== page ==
2. Chawla R, Arora R, Singh S, Sagar RK, Sharma RK, Kumar R, Sharma A, Gupta ML, Singh S, Prasad J, Khan HA, Swaroop A, Sinha AK, Gupta AK, Tripathi RP, Ahuja PS. “Radioprotective and antioxidant activity of fractionated extracts of berries of Hippophae rhamnoides.” J Med Food. 2007 Mar;10(1):101-9. Synopsis: The flavonoid-rich fraction of seaberries exhibited strong antioxidant activity and membrane protection of cells in vitro, indicating its ability to scavenge peroxyl radicals. Compared to vitamin E, the fraction also demonstrated efficacy in protecting cells against radiation damage. Such activities were attributed to the presence of quercetin, isorhamnetin, and kaempferol. The seaberry extract has potential as an effective antioxidant nutraceutical product.
3. Teng BS, Lu YH, Wang ZT, Tao XY, Wei DZ. “In vitro anti-tumor activity of isorhamnetin isolated from Hippophae rhamnoides L. against BEL-7402 cells.” Pharmacol Res. 2006 Sep;54(3):186-94. Synopsis: Isorhamnetin, a flavonol aglycone isolated from seaberry, was investigated for its influence on human liver carcinoma cells. The studies showed that isorhamnetin could permeate the cell membrane of the experimental cancer cells, causing fragmentation and stimulated apoptosis (increased rate of cancer cell death). This appears to be the first report of toxicity against human liver carcinoma cells by isorhamnetin, providing a lead toward further research on the anti-cancer properties of seaberry and other pigment-rich berries.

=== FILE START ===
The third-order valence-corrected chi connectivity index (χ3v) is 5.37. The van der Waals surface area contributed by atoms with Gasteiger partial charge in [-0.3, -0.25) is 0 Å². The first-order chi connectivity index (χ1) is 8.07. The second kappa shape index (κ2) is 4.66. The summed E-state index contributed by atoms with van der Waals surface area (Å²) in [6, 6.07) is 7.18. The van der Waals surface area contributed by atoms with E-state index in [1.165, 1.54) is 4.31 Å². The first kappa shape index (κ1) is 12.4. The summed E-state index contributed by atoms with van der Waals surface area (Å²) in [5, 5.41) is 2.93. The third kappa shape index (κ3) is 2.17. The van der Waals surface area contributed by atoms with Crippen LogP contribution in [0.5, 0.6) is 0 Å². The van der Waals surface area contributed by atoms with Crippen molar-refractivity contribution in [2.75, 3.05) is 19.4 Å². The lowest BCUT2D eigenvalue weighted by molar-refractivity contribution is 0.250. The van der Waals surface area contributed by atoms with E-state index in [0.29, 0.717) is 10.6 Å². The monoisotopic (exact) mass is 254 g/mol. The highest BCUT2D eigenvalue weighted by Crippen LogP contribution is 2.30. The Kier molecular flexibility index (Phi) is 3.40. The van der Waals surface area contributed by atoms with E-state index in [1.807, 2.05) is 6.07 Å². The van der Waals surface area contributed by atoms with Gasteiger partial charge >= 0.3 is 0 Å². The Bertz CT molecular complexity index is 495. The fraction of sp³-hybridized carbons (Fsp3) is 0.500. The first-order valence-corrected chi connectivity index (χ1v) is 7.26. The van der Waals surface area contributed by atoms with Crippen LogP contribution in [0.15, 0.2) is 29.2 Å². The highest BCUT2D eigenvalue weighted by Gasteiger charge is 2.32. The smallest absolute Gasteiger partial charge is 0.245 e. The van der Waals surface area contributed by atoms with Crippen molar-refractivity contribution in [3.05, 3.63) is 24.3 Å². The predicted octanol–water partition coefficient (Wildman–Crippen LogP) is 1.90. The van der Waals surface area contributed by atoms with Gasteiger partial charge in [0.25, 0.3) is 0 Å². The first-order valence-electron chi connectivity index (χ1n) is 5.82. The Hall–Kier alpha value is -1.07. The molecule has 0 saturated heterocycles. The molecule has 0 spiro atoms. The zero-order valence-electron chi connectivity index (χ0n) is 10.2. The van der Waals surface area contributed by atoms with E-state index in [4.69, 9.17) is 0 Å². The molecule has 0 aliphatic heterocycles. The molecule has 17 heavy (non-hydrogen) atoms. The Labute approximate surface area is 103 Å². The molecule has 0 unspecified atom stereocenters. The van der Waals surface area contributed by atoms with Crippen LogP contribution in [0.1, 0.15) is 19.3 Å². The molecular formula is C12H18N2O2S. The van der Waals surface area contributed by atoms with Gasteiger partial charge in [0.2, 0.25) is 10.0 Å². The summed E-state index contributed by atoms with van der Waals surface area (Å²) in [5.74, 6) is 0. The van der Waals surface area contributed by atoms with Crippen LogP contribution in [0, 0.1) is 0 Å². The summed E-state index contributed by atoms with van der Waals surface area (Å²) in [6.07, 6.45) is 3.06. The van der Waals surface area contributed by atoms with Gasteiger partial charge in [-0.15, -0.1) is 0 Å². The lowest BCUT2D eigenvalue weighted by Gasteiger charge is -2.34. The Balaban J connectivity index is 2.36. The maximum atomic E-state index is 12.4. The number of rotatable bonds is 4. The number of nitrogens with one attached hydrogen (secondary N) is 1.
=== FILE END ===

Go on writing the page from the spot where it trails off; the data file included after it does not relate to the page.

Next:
In conclusion, all of the published work on these fruits addresses fundamentals for defining properties in a new research field—first, isolation studies are done to characterize individual phytochemicals, and second, in vitro assays or animal models may be used to identify biological effects.
Such research defines these fruits at the earliest stages of physiological understanding. Consequently, inferences about anti-disease effects or human health benefits are premature and not appropriate at this stage.
The overall totality of research on any one superfruit—even for pomegranate as the most advanced of these six superfruits—is not yet sufficiently broad to invite expert opinion on the developing research base for relevance to human health. In other words, a critical mass of research evidence has not yet occurred (emerging for pomegranate) to allow scientific validation that defines nutrient and phytochemical qualities for guiding consumers about health benefits.
Although begun for pomegranate, but still in the earliest phases, clinical trials for this group of fruits are not yet completed, indicating that confirmable human health effects of these fruits are many years away.
Paul Gross, Ph.D., received his doctorate in physiology from the University of Glasgow and was trained in neuroscience at the Laboratory of Cerebral Metabolism, National Institute of Mental Health, Bethesda, Md. He was a Research Scholar for the Heart and Stroke Foundation of Ontario and recipient of the Karger Memorial Award, Switzerland, for publications on brain capillaries. He is also senior author of “Wolfberry: Nature’s Bounty of Nutrition and Health” (Booksurge Publishing, 2006).